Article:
In the final class of the semester, we talked about coding, augmented reality, and QR codes.
QR codes are specialized barcodes that can be printed onto documents or posters. When scanned by a smartphone, provide the viewer with additional information. These can be used in the classroom in a variety of ways. They can be used by students to attach additional information onto posterboards/graphics. Alternatively, they can be used by teachers to attach video or audio tutorial links to assignments or homework sheets.
Augmented reality takes QR codes to the next level. We learned about an app called HP reveal that allows teachers to create hot spots on homework sheets (or any paper) that students can scan. When these hot spots are scanned, they bring students to different web pages containing videos, pictures, or audio files that can help teach them certain concepts. Virtual reality is a different form of augmented reality. This can be useful for older students as it allows them to be immersed in different places without actually having to be there physically. There are a couple downsides to VR, one of which is that some people experience nausea when using it. Another downside is that it has been shown to have some adverse effects on some parts of the brain, which is why experts say that children under 13 should not use it and adults should limit use to 30 mins per day.
We were also given the chance to explore coding briefly. Coding was a lot more difficult than I had anticipated. To be honest, I am so lost that I don’t even know how to describe it in this post. There are several games available to help kids learn how to code including Move the Turtle. Although coding isn’t specifically mentioned in the curriculum, it could be added in to address a more broad competency.
By now, if you have been following our posts, you will be an expert in graphic design (or at least very close)! As educators, we must ask the question- how can we use graphic design in the classroom?
Broadly, graphic design can be used to teach students how to visually express themselves so that others can understand their ideas. Graphic design can be found anywhere in the classroom- from posters to power-point presentations to info-graphics. It also can be used to set up our students for the future by helping them create resumes and cover letters for employers. If students are able to present themselves in a visually appealing manner, they are more likely to get jobs in the future. If an employer is deciding between giving an interview to someone with a poorly designed/unorganized resume or someone who is demonstrating organizational and design skills, who do you think they would give it to?
Graphic design can also be used by teachers to create concept maps and info-graphics to help enhance student learning. Teachers can also use it to create flyers for school events to send home to parents/guardians. Parents/guardians receive so many flyers from schools that they rarely read all of them. If you want your idea/event to stand out above others you need to design a flyer that does that.
Distributed learning: an instructional model that allows for students and teachers to be in different places and take part in learning regardless of place or time.
My experiences with distributed learning: I have never taken an online course. However, I know people who have and they have all said the same thing: that the online courses were much easier than the in class courses. Many people at my high school who took online courses did so in order to take the “easy way out”. I think that it was considered the easy way out because the system, SIDES, was not as sophisticated as I think it could be. Often, using this system, content was not focused on in as much depth as in the classroom. With all of the new technology there is today, we have the tools to make distributed learning more meaningful and accessible to all students. New technology coming out recently can help educators enhance their students learning experience regardless of where and when it takes place.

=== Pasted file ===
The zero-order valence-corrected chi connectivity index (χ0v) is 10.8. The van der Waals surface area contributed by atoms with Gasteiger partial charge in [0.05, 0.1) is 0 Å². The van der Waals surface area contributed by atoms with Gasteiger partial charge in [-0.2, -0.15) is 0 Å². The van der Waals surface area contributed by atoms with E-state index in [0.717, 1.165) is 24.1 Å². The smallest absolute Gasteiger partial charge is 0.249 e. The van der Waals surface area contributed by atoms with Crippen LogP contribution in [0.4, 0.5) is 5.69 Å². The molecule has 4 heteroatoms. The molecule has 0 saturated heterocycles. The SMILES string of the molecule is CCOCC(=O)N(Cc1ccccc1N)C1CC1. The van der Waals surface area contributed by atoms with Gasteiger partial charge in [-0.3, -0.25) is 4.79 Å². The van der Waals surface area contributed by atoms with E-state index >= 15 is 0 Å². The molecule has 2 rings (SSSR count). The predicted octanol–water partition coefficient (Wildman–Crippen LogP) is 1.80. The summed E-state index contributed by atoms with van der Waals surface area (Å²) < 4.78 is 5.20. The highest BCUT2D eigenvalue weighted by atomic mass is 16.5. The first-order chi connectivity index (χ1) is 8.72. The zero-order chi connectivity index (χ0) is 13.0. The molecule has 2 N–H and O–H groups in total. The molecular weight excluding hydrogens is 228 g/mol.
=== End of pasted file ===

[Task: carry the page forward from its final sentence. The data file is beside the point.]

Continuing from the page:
I fell off the wagon. I haven’t been on Duolingo for a couple of weeks now. After I lost my streak, I lost the habit of doing it every day. My experience has shown me that consistency is absolutely vital when learning a new skill, including language acquisition. Today I am going to start my Duolingo again and hopefully keep going until my trip in May. I am sure that I will learn a lot while I am there, but I would like to come armed with a few useful phrases.
Day 1 of my Duolingo comeback went really well! I expected to be a little rusty, but I actually caught on again right away. I think that my prolonged break actually caused me to be more focused on the lesson. When I was in the routine of doing it every day, sometimes I would find myself on “autopilot”–not even paying attention to what I was supposed to be learning.
Today in EDCI 336 we had the opportunity to explore Sketchnoting. Sketchnoting is the practice of taking notes that include words and visuals. It has been proven to improve memory and help concentration. Verbal to Visual posted a helpful graphic about sketchnoting:
Rich McCue took the class through a helpful workshop on how to effectively sketchnote. This workshop included practicing drawing shapes, different types of lettering, and common doodles. Sketchnoting is quite similiar to the trend of bullet journalling. Here is a picture of two pages in my colleague Maeve‘s bullet journal:
We also explored Twine in our class today. Twine allows users to creative interactive adventure stories (like the Black Mirror Episode “Bandersnatch”). I would love to use this tool in the classroom. First, I would ask my students to write stories. Then, I would ask them to put their stories into twine. I think that this activity would be exciting, exploratory, and engaging for a middle school class. Twine also allows students to explore coding if they are interested in that. Personally, I do not know anything about coding. However, I know that my future students will likely be knowledgeable about it. I am sure that they will be able to teach me more than I could ever imagine!
This week to further our learning of how we can use graphic design, we watched and learned from this video on Youtube all about branding and design. We found that this video summarized the other videos we have been learning from and brought all the various elements of graphic design together.
Essentially, branding is how others perceive you and your company and your product.